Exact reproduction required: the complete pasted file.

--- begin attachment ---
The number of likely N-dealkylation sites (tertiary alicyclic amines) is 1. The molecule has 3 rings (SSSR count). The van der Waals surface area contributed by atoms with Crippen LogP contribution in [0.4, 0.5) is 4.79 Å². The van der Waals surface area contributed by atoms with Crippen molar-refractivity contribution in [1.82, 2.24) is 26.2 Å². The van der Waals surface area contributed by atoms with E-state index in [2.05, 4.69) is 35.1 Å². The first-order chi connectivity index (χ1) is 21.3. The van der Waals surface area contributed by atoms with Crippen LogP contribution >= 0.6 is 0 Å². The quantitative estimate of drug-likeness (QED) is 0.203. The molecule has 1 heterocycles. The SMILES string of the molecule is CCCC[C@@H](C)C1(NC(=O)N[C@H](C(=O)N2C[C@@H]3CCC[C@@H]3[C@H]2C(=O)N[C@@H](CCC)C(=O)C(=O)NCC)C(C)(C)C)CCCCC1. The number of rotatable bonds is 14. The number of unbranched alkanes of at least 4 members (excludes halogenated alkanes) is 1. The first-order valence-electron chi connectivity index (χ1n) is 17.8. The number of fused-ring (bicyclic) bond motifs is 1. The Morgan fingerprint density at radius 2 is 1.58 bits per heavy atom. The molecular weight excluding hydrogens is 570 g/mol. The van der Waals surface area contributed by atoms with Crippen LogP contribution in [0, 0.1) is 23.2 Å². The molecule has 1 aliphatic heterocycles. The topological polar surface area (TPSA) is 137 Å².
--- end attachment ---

The number of likely N-dealkylation sites (tertiary alicyclic amines) is 1. The molecule has 3 rings (SSSR count). The van der Waals surface area contributed by atoms with Crippen LogP contribution in [0.4, 0.5) is 4.79 Å². The van der Waals surface area contributed by atoms with Crippen molar-refractivity contribution in [1.82, 2.24) is 26.2 Å². The van der Waals surface area contributed by atoms with E-state index in [2.05, 4.69) is 35.1 Å². The first-order chi connectivity index (χ1) is 21.3. The van der Waals surface area contributed by atoms with Crippen LogP contribution >= 0.6 is 0 Å². The quantitative estimate of drug-likeness (QED) is 0.203. The molecule has 1 heterocycles. The SMILES string of the molecule is CCCC[C@@H](C)C1(NC(=O)N[C@H](C(=O)N2C[C@@H]3CCC[C@@H]3[C@H]2C(=O)N[C@@H](CCC)C(=O)C(=O)NCC)C(C)(C)C)CCCCC1. The number of rotatable bonds is 14. The number of unbranched alkanes of at least 4 members (excludes halogenated alkanes) is 1. The first-order valence-electron chi connectivity index (χ1n) is 17.8. The number of fused-ring (bicyclic) bond motifs is 1. The Morgan fingerprint density at radius 2 is 1.58 bits per heavy atom. The molecular weight excluding hydrogens is 570 g/mol. The van der Waals surface area contributed by atoms with Crippen LogP contribution in [0, 0.1) is 23.2 Å². The molecule has 1 aliphatic heterocycles. The topological polar surface area (TPSA) is 137 Å².